Further information on this project’s activities – as well as on the research students and interns who have been vital to this work – can be found at the cyber-terrorism project website as well as on this blog post. These activities include conducting a survey of academics and other experts on competing conceptions of cyberterrorism, and completing a global database of definitions of this concept from a range of sources including policy frameworks, legislation, security industry publications, and academic discussions. Further articles and book chapters relating to this area of my work are detailed under my CV, and include contributions to several edited books.


Research in Progress

Beyond the work mentioned above, I am currently involved in a number of other ongoing research projects. These include:

Prevent and Counter-Radicalisation. This is an edited book which was published in September 2014 in collaboration with Charlotte Heath-Kelly (Warwick University) and Christopher Baker-Beall (Nottingham Trent University). The book comes out of a workshop on this theme we ran at King’s College London in September 2012 under the remit of the BISA Critical Terrorism Studies working group which we convened until September 2014. Charlotte, Chris and I have also co-edited Special Issues of the journal Critical Studies on Terrorism, focusing on neoliberalism and terror (2015) and the practice, limits and experience of Critical Terrorism Studies (2014). The former was also published as a book by Routledge toward the end of 2015.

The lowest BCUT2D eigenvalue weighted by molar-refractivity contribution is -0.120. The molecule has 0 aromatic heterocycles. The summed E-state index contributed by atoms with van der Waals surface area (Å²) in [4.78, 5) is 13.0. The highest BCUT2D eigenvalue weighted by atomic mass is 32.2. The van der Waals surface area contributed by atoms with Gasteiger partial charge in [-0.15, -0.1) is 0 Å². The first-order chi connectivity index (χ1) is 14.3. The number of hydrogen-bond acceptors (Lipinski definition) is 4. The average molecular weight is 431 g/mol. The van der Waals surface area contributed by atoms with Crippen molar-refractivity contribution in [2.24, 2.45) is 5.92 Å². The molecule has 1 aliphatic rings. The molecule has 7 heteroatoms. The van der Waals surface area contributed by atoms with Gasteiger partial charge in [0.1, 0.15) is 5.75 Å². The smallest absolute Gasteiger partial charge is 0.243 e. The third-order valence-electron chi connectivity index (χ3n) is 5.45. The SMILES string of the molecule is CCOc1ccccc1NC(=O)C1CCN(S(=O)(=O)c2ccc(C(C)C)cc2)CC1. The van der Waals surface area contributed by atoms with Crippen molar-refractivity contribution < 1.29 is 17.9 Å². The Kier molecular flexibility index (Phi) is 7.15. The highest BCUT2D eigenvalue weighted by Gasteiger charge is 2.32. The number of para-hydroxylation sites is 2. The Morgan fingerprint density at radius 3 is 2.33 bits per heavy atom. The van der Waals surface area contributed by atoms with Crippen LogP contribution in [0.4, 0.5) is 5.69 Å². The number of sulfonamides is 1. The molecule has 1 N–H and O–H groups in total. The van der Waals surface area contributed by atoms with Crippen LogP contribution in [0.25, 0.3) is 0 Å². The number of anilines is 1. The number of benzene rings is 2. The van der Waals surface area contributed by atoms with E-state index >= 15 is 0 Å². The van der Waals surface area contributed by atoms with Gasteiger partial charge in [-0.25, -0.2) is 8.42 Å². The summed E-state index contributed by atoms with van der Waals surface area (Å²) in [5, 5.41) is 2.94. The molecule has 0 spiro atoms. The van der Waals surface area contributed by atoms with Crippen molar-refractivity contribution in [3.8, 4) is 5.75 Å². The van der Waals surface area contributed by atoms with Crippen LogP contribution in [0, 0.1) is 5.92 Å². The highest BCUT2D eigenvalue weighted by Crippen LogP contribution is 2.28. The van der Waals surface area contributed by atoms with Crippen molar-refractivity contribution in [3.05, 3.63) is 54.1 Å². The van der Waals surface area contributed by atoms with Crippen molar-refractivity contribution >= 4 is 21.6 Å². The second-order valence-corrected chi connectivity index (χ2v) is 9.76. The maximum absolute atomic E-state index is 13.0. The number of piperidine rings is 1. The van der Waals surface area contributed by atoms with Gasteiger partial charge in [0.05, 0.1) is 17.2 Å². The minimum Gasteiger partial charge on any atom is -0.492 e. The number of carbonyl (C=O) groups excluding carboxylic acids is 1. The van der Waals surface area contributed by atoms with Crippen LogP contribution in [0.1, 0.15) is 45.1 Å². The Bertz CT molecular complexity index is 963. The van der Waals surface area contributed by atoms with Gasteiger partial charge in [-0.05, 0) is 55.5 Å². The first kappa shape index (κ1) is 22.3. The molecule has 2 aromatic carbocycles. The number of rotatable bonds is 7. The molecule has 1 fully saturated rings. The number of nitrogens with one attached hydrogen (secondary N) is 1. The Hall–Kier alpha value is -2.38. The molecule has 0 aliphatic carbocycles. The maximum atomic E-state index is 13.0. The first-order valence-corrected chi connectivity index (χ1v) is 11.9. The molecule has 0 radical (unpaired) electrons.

– Terrorism Proscription. Here I am working with Tim Legrand (Australian National University) on the proscription of terrorist groups in the UK and beyond. The first stage of this project is an attempt at a critical analysis of the proscription process and its underpinning logics. Part of this involves contextualising proscription powers historically vis-a-vis efforts to outlaw previous enemies of the state. An article on this was published in the journal British Politics in 2014. The project’s second stage concentrates on the discursive framing of proscription decisions and efforts to contest these, exploring the role of identity claims therein. A first article from this stage of the research was recently published in the BISA journal: Review of International Studies. Tim and I are currently editing a Special Issue of Terrorism and Political Violence which will bring together a number of the world’s most prominent scholars in this area. We are also completing a funding bid to develop the comparative aspect of this work further, as well as working on articles drawing on securitisation theory and political ritual in relation to proscription.

– Talking Shop. Funded by the UEA Annual Fund, this new research project seeks to bridge politics as an academic discipline and politics as a ‘real world’ activity. I am working on it in collaboration with Michael Lister and Tim Legrand. The project collects responses to the ‘big questions’ within political science from people who have been on the inside of British politics. These responses are published on the project’s publicly accessible, free website.

– Other articles currently in progress include papers on: Emotions and (counter-)terrorism discourse – with Charlotte Heath-Kelly; Video-games, temporality and international politics – with Nick Robinson; Identity and counter-terrorism vernacular discourse – with Michael Lister; and, Legislation as securitisation – with Stuart MacDonald.